Days 19 & 20. Paris

chloe and emeline

Sunday the 19th was rest day, I didn’t even get out of the house. I had a quiche at noon with Romain and his girlfriend and in the evening I had a soup that I received as a gift for my trip a few days ago. Besides that I just wrote for this blog, edited some photos and tried to repair the Windows on my laptop, but actually I think I made it worse and lost my first 3 days of shooting from Amsterdam. If I were at home, normally in a few hours I would fix the Windows and recover the lost data. But on the road, without money and without a PC of my own, it’s kind of impossible to fix it. I didn’t give up yet, but there are few chances I’ll get back those 3 days of shootings.

Monday started well, Romain and I went out to shoot in the morning for his selfie project. We took some really cool pictures and then I went to see Chloe. Chloe calls herself a parasite, as she has no job yet and lives at her lawyer’s place. She’s 19, she’s a good photographer and she loves to dance. After talking on Facebook about shooting together, both of us modeling for the other, we said we could meet at a free concert in Chatelet. Romain was a photographer at that concert, so I went there. I don’t know how Chloe and I found each other without any phone calls or text, we just happened to recognize each other in an ocean of hundreds of people. We danced for a while and when the concert ended I hooked up with Romain. Before leaving we said we would meet and shoot. On Monday we saw each other again, in a big hurry. She was going to leave her resumes at some shops, I was going home to charge my camera and leave to shoot Emeline.

Emeline is a 23 year old actress, works as a production distributor and as an actress, stage and film. We had a nice walk with a lot of laughs, took some pictures together and then went out for some pizzas. We headed home after a great evening and then I had my third encounter with the French controllers on the metro. My first experience was with a guy who didn’t believe I wasn’t French because he said my French was perfect, even though I just know a few words. My second one was on the train to Saint Cloud and this last one was with a guy who wanted to call the police because I was using a half price ticket that Jim gave me and that ticket was only for children. I tried to explain him that it was a mistake and that I didn’t even know what kind of ticket it was, but for the exigence of the French officials excuses are not important. I told him that I could leave the metro station, as I didn’t even embark on the train, but he didn’t want to hear about that. I had to pay 33 euros or go to the police station. Telling him about my project and how I had no money didn’t matter at all. My ticket was not good. I congratulated him for his vigilance and for being a good-hearted man for calling the police on a guy that made a mistake, I told him that I hope he does the same for the guys that beg, vomit or piss in the metro and I just turned my back on him and left. I could hear him yelling in his walkie-talkie that a white male is leaving the scene of the crime, alerting the policemen to come faster. I hurried through the labyrinth of corridors in the Paris metro and jumped on the first train that was just arriving. I got off at the next stop, got out of the metro and started walking.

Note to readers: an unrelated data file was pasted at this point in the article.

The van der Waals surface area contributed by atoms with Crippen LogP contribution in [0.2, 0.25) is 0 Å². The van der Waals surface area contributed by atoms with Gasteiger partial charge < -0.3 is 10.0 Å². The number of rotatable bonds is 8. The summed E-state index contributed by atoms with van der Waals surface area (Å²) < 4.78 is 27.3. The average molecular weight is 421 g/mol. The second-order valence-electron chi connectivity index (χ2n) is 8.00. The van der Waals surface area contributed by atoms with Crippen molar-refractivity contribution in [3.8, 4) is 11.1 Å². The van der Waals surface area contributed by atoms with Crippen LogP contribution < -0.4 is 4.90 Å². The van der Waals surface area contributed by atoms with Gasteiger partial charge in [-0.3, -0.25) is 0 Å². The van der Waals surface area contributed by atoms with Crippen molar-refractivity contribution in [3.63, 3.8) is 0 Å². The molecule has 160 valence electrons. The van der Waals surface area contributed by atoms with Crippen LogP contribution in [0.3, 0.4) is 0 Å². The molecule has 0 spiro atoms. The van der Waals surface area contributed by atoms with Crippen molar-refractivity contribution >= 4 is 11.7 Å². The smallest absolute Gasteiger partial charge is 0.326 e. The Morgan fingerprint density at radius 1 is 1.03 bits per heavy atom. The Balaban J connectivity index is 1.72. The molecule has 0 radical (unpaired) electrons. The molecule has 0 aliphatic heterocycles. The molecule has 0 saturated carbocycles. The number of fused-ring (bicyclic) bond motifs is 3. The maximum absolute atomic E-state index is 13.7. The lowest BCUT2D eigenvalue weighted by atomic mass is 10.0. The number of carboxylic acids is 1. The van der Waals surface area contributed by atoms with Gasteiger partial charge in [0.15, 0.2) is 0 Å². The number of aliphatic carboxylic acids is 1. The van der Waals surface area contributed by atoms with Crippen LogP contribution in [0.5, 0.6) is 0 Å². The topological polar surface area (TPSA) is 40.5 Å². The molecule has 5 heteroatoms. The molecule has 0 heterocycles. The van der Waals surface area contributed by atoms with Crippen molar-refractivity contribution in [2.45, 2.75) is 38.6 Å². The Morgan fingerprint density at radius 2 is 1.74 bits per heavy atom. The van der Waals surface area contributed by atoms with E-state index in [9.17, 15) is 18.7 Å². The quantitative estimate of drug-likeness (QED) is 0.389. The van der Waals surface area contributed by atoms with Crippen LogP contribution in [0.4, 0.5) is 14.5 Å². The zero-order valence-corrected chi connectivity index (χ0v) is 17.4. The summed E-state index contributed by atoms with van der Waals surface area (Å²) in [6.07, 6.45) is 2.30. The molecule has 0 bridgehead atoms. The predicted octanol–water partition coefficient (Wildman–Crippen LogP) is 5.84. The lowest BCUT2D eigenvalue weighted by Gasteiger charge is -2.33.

On my one hour walk back home I was smiling, thinking how silly the authorities can be. They are silly in their vigilance with normal people, while there are hundreds of homeless everywhere; at night the city smells like piss (even the French piss on the street, not only the immigrants) and they have recently suffered dramatic attacks against the safety of their citizens. I agree that the law has to be respected, but are they really putting their energy in the right place? In a city invaded by strangers, can you bring peace and calm without a little understanding? But who am I to talk? A Romanian guy without money pretending to be a child just to get a ride on the metro.

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